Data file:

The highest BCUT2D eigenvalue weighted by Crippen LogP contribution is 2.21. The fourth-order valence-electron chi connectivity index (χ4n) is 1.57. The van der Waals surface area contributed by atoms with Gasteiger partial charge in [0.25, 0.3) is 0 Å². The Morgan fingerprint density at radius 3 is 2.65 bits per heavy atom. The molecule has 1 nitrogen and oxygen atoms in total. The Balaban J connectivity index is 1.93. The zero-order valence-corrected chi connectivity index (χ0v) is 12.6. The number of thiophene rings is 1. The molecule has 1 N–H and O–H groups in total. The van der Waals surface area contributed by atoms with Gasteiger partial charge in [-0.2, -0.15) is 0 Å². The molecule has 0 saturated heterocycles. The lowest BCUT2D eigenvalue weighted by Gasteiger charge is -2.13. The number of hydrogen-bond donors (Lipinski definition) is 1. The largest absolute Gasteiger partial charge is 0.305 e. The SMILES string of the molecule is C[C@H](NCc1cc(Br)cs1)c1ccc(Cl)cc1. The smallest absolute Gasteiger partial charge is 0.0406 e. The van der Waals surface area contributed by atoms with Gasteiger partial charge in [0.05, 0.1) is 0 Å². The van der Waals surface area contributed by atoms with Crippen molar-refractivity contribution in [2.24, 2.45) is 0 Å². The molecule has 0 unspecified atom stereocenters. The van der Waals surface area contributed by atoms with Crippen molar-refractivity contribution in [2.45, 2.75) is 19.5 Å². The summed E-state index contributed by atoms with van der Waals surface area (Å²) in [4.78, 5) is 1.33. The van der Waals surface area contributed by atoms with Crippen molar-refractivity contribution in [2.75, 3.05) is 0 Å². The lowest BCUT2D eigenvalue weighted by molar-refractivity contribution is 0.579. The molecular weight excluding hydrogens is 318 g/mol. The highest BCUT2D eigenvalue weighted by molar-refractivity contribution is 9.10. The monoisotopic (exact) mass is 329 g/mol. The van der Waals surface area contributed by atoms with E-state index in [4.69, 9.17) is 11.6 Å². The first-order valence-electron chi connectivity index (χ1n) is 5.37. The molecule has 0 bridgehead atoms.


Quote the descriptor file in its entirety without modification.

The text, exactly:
The highest BCUT2D eigenvalue weighted by Crippen LogP contribution is 2.21. The fourth-order valence-electron chi connectivity index (χ4n) is 1.57. The van der Waals surface area contributed by atoms with Gasteiger partial charge in [0.25, 0.3) is 0 Å². The Morgan fingerprint density at radius 3 is 2.65 bits per heavy atom. The molecule has 1 nitrogen and oxygen atoms in total. The Balaban J connectivity index is 1.93. The zero-order valence-corrected chi connectivity index (χ0v) is 12.6. The number of thiophene rings is 1. The molecule has 1 N–H and O–H groups in total. The van der Waals surface area contributed by atoms with Gasteiger partial charge in [-0.2, -0.15) is 0 Å². The molecule has 0 saturated heterocycles. The lowest BCUT2D eigenvalue weighted by Gasteiger charge is -2.13. The number of hydrogen-bond donors (Lipinski definition) is 1. The largest absolute Gasteiger partial charge is 0.305 e. The SMILES string of the molecule is C[C@H](NCc1cc(Br)cs1)c1ccc(Cl)cc1. The smallest absolute Gasteiger partial charge is 0.0406 e. The van der Waals surface area contributed by atoms with Gasteiger partial charge in [0.05, 0.1) is 0 Å². The van der Waals surface area contributed by atoms with Crippen molar-refractivity contribution in [2.24, 2.45) is 0 Å². The molecule has 0 unspecified atom stereocenters. The van der Waals surface area contributed by atoms with Crippen molar-refractivity contribution in [2.45, 2.75) is 19.5 Å². The summed E-state index contributed by atoms with van der Waals surface area (Å²) in [4.78, 5) is 1.33. The van der Waals surface area contributed by atoms with Crippen molar-refractivity contribution in [2.75, 3.05) is 0 Å². The lowest BCUT2D eigenvalue weighted by molar-refractivity contribution is 0.579. The molecular weight excluding hydrogens is 318 g/mol. The highest BCUT2D eigenvalue weighted by molar-refractivity contribution is 9.10. The monoisotopic (exact) mass is 329 g/mol. The van der Waals surface area contributed by atoms with E-state index in [4.69, 9.17) is 11.6 Å². The first-order valence-electron chi connectivity index (χ1n) is 5.37. The molecule has 0 bridgehead atoms.